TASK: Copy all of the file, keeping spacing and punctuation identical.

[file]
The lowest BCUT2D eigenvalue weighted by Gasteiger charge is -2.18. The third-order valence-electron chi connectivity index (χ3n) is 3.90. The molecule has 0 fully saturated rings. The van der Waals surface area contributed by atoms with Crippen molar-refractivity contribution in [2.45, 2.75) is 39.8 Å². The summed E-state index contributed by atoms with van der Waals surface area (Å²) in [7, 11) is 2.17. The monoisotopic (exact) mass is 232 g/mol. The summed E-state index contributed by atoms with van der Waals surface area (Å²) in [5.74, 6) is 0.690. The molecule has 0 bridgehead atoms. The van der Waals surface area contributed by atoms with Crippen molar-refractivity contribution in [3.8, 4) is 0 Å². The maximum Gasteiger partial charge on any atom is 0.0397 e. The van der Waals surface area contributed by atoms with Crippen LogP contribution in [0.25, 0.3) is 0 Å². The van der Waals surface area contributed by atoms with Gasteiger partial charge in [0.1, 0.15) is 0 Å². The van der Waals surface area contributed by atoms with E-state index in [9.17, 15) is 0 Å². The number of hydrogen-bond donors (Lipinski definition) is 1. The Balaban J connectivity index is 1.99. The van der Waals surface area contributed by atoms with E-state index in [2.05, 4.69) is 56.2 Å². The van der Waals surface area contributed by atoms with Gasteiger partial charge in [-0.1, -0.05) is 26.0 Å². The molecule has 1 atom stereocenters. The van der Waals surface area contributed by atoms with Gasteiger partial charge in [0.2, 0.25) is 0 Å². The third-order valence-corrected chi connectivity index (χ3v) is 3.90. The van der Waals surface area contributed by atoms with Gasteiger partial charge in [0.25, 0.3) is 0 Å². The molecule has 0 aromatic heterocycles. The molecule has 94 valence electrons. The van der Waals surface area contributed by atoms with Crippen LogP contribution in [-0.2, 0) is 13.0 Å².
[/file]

The lowest BCUT2D eigenvalue weighted by Gasteiger charge is -2.18. The third-order valence-electron chi connectivity index (χ3n) is 3.90. The molecule has 0 fully saturated rings. The van der Waals surface area contributed by atoms with Crippen molar-refractivity contribution in [2.45, 2.75) is 39.8 Å². The summed E-state index contributed by atoms with van der Waals surface area (Å²) in [7, 11) is 2.17. The monoisotopic (exact) mass is 232 g/mol. The summed E-state index contributed by atoms with van der Waals surface area (Å²) in [5.74, 6) is 0.690. The molecule has 0 bridgehead atoms. The van der Waals surface area contributed by atoms with Crippen molar-refractivity contribution in [3.8, 4) is 0 Å². The maximum Gasteiger partial charge on any atom is 0.0397 e. The van der Waals surface area contributed by atoms with Crippen LogP contribution in [0.25, 0.3) is 0 Å². The van der Waals surface area contributed by atoms with Gasteiger partial charge in [0.1, 0.15) is 0 Å². The van der Waals surface area contributed by atoms with E-state index in [9.17, 15) is 0 Å². The number of hydrogen-bond donors (Lipinski definition) is 1. The Balaban J connectivity index is 1.99. The van der Waals surface area contributed by atoms with E-state index in [2.05, 4.69) is 56.2 Å². The van der Waals surface area contributed by atoms with Gasteiger partial charge in [-0.1, -0.05) is 26.0 Å². The molecule has 1 atom stereocenters. The van der Waals surface area contributed by atoms with Gasteiger partial charge in [0.2, 0.25) is 0 Å². The third-order valence-corrected chi connectivity index (χ3v) is 3.90. The van der Waals surface area contributed by atoms with Gasteiger partial charge in [0.25, 0.3) is 0 Å². The molecule has 0 aromatic heterocycles. The molecule has 94 valence electrons. The van der Waals surface area contributed by atoms with Crippen LogP contribution in [-0.2, 0) is 13.0 Å².